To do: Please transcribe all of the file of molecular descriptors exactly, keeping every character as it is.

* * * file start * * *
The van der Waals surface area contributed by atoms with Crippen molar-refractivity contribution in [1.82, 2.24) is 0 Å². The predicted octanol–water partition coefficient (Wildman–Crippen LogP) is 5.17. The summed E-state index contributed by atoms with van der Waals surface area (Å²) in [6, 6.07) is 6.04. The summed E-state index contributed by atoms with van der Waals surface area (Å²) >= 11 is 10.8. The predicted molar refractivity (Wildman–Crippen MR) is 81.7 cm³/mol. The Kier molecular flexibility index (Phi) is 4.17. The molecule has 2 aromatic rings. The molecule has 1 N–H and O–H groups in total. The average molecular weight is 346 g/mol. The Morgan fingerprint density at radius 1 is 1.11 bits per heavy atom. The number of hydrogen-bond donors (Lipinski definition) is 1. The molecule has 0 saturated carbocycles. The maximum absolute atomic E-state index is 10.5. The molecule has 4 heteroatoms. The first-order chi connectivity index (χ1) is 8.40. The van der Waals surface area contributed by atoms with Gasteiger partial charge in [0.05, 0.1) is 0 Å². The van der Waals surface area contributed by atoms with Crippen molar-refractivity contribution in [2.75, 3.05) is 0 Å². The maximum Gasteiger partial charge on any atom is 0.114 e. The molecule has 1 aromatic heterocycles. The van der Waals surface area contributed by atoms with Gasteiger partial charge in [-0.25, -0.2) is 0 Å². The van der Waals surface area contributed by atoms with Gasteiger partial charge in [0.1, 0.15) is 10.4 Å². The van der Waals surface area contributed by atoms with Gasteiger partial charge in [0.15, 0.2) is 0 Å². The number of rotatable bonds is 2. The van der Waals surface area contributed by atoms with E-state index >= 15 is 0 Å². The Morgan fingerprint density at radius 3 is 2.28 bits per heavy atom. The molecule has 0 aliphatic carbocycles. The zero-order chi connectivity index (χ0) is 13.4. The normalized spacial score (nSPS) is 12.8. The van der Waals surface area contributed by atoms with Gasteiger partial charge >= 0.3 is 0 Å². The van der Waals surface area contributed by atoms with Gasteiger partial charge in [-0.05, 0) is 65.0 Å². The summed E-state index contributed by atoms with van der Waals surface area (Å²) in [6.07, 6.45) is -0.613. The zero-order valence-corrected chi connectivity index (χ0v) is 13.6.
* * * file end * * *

The van der Waals surface area contributed by atoms with Crippen molar-refractivity contribution in [1.82, 2.24) is 0 Å². The predicted octanol–water partition coefficient (Wildman–Crippen LogP) is 5.17. The summed E-state index contributed by atoms with van der Waals surface area (Å²) in [6, 6.07) is 6.04. The summed E-state index contributed by atoms with van der Waals surface area (Å²) >= 11 is 10.8. The predicted molar refractivity (Wildman–Crippen MR) is 81.7 cm³/mol. The Kier molecular flexibility index (Phi) is 4.17. The molecule has 2 aromatic rings. The molecule has 1 N–H and O–H groups in total. The average molecular weight is 346 g/mol. The Morgan fingerprint density at radius 1 is 1.11 bits per heavy atom. The number of hydrogen-bond donors (Lipinski definition) is 1. The molecule has 0 saturated carbocycles. The maximum absolute atomic E-state index is 10.5. The molecule has 4 heteroatoms. The first-order chi connectivity index (χ1) is 8.40. The van der Waals surface area contributed by atoms with Gasteiger partial charge in [0.05, 0.1) is 0 Å². The van der Waals surface area contributed by atoms with Crippen molar-refractivity contribution in [2.75, 3.05) is 0 Å². The maximum Gasteiger partial charge on any atom is 0.114 e. The molecule has 1 aromatic heterocycles. The van der Waals surface area contributed by atoms with Gasteiger partial charge in [-0.25, -0.2) is 0 Å². The van der Waals surface area contributed by atoms with Gasteiger partial charge in [0.1, 0.15) is 10.4 Å². The van der Waals surface area contributed by atoms with Gasteiger partial charge in [0.15, 0.2) is 0 Å². The number of rotatable bonds is 2. The van der Waals surface area contributed by atoms with E-state index >= 15 is 0 Å². The Morgan fingerprint density at radius 3 is 2.28 bits per heavy atom. The molecule has 0 aliphatic carbocycles. The zero-order chi connectivity index (χ0) is 13.4. The normalized spacial score (nSPS) is 12.8. The van der Waals surface area contributed by atoms with Gasteiger partial charge >= 0.3 is 0 Å². The van der Waals surface area contributed by atoms with Gasteiger partial charge in [-0.05, 0) is 65.0 Å². The summed E-state index contributed by atoms with van der Waals surface area (Å²) in [6.07, 6.45) is -0.613. The zero-order valence-corrected chi connectivity index (χ0v) is 13.6.